The Undergraduate Student Government Senate voted 12-0 Tuesday in favor of the resolution to implement free menstrual products in gender-neutral and women’s restrooms across both the University Park and the Health Science Campuses.
The final draft of the resolution was authored by USG Director of Community and External Affairs Mai Mizuno, Senator Debbie Lee and Director of Wellness Affairs Marina Hrovat.
Hrovat spoke on the addition of the Health Science Campus to the resolution, which was previously not in the initial draft proposed at the Jan. 16 meeting.
“We felt like if these products are being provided on this campus, there is no reason they shouldn’t be provided on the Health Science Campus,” Hrovat said.
The final draft of the resolution also included a statistic regarding the mental health effects of menstruation. Mizuno, who launched this initiative last spring, noted this as justification for the resolution’s passage.
“Eighty six percent of menstruating individuals start their period unexpectedly in public without the supplies they need,” Mizuno said. “This does disrupt students and how they go about their everyday lives on campus.”
With the resolution’s passing, discussion has shifted from the formation of the resolution to its implementation. According to Mizuno, Hrovat is currently in charge of finalizing a vendor to supply the menstrual products.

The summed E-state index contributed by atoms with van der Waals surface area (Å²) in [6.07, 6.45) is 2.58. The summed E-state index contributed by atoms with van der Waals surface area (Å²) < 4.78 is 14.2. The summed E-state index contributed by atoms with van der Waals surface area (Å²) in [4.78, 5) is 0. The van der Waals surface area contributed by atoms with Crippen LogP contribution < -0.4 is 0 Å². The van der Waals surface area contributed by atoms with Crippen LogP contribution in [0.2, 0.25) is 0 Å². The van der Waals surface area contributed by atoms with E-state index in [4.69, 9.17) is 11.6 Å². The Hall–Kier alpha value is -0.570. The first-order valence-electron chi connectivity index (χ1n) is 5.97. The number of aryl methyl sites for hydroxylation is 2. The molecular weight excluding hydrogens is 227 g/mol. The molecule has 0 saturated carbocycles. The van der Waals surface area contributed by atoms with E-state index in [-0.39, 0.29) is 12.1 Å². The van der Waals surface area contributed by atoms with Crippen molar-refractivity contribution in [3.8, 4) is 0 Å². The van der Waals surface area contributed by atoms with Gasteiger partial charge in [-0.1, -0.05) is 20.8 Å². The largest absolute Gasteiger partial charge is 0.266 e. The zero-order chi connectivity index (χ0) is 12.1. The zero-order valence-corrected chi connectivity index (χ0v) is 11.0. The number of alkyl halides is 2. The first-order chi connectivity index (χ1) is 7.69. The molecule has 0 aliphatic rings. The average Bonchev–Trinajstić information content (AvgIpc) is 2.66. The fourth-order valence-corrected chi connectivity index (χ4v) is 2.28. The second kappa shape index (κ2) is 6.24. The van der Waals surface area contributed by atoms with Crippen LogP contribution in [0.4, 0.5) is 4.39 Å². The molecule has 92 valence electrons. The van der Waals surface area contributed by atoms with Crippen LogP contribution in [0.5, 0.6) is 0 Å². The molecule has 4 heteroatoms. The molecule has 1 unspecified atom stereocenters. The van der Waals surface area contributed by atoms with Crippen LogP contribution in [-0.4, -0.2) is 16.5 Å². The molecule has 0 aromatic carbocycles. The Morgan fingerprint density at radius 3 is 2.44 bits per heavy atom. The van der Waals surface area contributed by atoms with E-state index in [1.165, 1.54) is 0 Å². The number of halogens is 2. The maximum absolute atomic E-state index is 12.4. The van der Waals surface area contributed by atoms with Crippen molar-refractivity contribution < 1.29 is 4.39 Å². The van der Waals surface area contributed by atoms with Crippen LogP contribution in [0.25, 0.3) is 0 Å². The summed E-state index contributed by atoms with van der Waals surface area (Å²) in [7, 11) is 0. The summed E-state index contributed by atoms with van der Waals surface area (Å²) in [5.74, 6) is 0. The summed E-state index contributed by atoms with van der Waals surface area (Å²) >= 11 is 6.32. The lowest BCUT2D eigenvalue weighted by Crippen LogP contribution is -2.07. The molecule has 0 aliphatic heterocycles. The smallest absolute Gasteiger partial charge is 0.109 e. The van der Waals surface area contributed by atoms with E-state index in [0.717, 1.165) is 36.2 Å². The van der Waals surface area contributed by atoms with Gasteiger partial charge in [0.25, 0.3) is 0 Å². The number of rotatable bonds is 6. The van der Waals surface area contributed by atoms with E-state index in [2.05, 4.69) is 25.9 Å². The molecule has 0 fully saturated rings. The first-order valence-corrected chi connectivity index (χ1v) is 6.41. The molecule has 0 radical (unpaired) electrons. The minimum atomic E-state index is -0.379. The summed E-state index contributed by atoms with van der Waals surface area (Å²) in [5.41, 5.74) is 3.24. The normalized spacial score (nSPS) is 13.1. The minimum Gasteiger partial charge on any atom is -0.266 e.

“Marina will look at what is the best option for us, from a budget perspective and from a quality perspective,” Mizuno said. “We want to provide students with the best possible menstrual products.”
Mizuno said that granting access to free menstrual products in restrooms is not only a women’s issue, modifying the language of the proposal to promote inclusivity.
“I really emphasized, in the language, ‘menstruating individuals,’” Mizuno said. “It’s not just women that menstruate but folks that identify as male or non-binary that can also really benefit from this initiative.”
Mizuno stressed the longevity of this initiative — which has been in the works since last spring — and the unsung people who were instrumental in the progression of this initiative since last spring.
“Previous students, senators and senate aides should be acknowledged,” Mizuno said. “It is really the work that multiple people had put in prior to its introduction in the senate. Most advocacy initiatives usually take years.”
The USG senate suspended Robert’s rules the second time this semester, allowing it to deviate from standard parliamentary procedures. The Senate used this suspension in order to push a vote up by one week. The Senate unanimously approved of three additional interns and 14 commissioners to staff the upcoming USG elections.